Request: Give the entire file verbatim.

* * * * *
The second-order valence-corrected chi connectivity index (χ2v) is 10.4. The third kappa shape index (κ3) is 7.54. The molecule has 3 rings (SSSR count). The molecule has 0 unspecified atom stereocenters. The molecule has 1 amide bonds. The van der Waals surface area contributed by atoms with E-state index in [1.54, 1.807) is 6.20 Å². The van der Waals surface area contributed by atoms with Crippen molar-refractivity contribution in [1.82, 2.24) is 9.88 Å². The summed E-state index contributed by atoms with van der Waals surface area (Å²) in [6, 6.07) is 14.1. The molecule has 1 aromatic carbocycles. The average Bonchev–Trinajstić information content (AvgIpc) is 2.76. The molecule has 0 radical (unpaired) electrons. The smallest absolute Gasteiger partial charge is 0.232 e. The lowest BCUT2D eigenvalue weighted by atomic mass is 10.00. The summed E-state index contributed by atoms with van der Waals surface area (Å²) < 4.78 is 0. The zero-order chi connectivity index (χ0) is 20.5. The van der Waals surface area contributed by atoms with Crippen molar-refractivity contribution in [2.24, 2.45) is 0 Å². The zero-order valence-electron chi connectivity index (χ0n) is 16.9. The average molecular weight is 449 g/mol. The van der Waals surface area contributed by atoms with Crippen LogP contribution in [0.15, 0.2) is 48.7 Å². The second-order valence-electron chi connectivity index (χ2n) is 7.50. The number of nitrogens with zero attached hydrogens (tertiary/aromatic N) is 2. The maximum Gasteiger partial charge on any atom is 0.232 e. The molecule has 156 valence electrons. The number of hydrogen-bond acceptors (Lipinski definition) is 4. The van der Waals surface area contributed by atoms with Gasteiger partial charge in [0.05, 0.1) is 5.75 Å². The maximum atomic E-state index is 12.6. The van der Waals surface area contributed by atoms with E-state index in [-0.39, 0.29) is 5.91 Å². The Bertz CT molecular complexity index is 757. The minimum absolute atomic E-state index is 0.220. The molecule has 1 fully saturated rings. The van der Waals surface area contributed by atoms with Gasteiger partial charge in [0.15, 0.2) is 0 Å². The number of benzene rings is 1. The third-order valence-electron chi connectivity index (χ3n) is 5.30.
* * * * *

The second-order valence-corrected chi connectivity index (χ2v) is 10.4. The third kappa shape index (κ3) is 7.54. The molecule has 3 rings (SSSR count). The molecule has 0 unspecified atom stereocenters. The molecule has 1 amide bonds. The van der Waals surface area contributed by atoms with E-state index in [1.54, 1.807) is 6.20 Å². The van der Waals surface area contributed by atoms with Crippen molar-refractivity contribution in [1.82, 2.24) is 9.88 Å². The summed E-state index contributed by atoms with van der Waals surface area (Å²) in [6, 6.07) is 14.1. The molecule has 1 aromatic carbocycles. The average Bonchev–Trinajstić information content (AvgIpc) is 2.76. The molecule has 0 radical (unpaired) electrons. The smallest absolute Gasteiger partial charge is 0.232 e. The lowest BCUT2D eigenvalue weighted by atomic mass is 10.00. The summed E-state index contributed by atoms with van der Waals surface area (Å²) < 4.78 is 0. The zero-order chi connectivity index (χ0) is 20.5. The van der Waals surface area contributed by atoms with Crippen molar-refractivity contribution in [2.24, 2.45) is 0 Å². The zero-order valence-electron chi connectivity index (χ0n) is 16.9. The average molecular weight is 449 g/mol. The van der Waals surface area contributed by atoms with Crippen LogP contribution in [0.15, 0.2) is 48.7 Å². The second-order valence-electron chi connectivity index (χ2n) is 7.50. The number of nitrogens with zero attached hydrogens (tertiary/aromatic N) is 2. The maximum Gasteiger partial charge on any atom is 0.232 e. The molecule has 156 valence electrons. The number of hydrogen-bond acceptors (Lipinski definition) is 4. The van der Waals surface area contributed by atoms with Gasteiger partial charge in [0.05, 0.1) is 5.75 Å². The maximum atomic E-state index is 12.6. The van der Waals surface area contributed by atoms with E-state index in [-0.39, 0.29) is 5.91 Å². The Bertz CT molecular complexity index is 757. The minimum absolute atomic E-state index is 0.220. The molecule has 1 fully saturated rings. The van der Waals surface area contributed by atoms with Gasteiger partial charge in [0.15, 0.2) is 0 Å². The number of benzene rings is 1. The third-order valence-electron chi connectivity index (χ3n) is 5.30.